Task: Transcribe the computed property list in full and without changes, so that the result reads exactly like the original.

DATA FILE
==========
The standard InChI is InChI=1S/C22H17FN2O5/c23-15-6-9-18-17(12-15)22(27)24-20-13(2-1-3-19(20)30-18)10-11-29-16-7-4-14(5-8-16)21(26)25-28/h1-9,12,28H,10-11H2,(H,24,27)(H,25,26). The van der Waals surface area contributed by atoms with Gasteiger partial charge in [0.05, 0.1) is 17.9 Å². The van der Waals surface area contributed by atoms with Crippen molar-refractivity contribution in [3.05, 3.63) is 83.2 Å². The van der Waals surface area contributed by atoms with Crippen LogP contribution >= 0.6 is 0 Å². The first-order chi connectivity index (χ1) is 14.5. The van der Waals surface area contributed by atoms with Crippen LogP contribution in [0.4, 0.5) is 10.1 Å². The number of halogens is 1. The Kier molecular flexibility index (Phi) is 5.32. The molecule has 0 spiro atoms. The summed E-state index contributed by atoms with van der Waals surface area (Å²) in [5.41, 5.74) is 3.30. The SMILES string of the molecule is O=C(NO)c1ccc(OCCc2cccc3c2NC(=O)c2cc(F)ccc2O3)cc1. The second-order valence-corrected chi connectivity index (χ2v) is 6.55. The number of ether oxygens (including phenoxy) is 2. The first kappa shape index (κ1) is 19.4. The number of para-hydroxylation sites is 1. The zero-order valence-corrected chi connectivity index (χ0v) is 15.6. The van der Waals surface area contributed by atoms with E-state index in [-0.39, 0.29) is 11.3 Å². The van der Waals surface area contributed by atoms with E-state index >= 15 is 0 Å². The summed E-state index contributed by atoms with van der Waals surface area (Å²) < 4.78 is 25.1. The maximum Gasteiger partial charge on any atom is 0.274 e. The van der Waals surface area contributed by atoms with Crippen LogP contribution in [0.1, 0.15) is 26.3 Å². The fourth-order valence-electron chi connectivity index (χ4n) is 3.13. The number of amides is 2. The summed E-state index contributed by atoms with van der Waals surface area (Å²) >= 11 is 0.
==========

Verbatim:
The standard InChI is InChI=1S/C22H17FN2O5/c23-15-6-9-18-17(12-15)22(27)24-20-13(2-1-3-19(20)30-18)10-11-29-16-7-4-14(5-8-16)21(26)25-28/h1-9,12,28H,10-11H2,(H,24,27)(H,25,26). The van der Waals surface area contributed by atoms with Gasteiger partial charge in [0.05, 0.1) is 17.9 Å². The van der Waals surface area contributed by atoms with Crippen molar-refractivity contribution in [3.05, 3.63) is 83.2 Å². The van der Waals surface area contributed by atoms with Crippen LogP contribution >= 0.6 is 0 Å². The first-order chi connectivity index (χ1) is 14.5. The van der Waals surface area contributed by atoms with Crippen LogP contribution in [0.4, 0.5) is 10.1 Å². The number of halogens is 1. The Kier molecular flexibility index (Phi) is 5.32. The molecule has 0 spiro atoms. The summed E-state index contributed by atoms with van der Waals surface area (Å²) in [5.41, 5.74) is 3.30. The SMILES string of the molecule is O=C(NO)c1ccc(OCCc2cccc3c2NC(=O)c2cc(F)ccc2O3)cc1. The second-order valence-corrected chi connectivity index (χ2v) is 6.55. The number of ether oxygens (including phenoxy) is 2. The first kappa shape index (κ1) is 19.4. The number of para-hydroxylation sites is 1. The zero-order valence-corrected chi connectivity index (χ0v) is 15.6. The van der Waals surface area contributed by atoms with E-state index in [-0.39, 0.29) is 11.3 Å². The van der Waals surface area contributed by atoms with E-state index >= 15 is 0 Å². The summed E-state index contributed by atoms with van der Waals surface area (Å²) < 4.78 is 25.1. The maximum Gasteiger partial charge on any atom is 0.274 e. The van der Waals surface area contributed by atoms with Crippen LogP contribution in [0.1, 0.15) is 26.3 Å². The fourth-order valence-electron chi connectivity index (χ4n) is 3.13. The number of amides is 2. The summed E-state index contributed by atoms with van der Waals surface area (Å²) >= 11 is 0.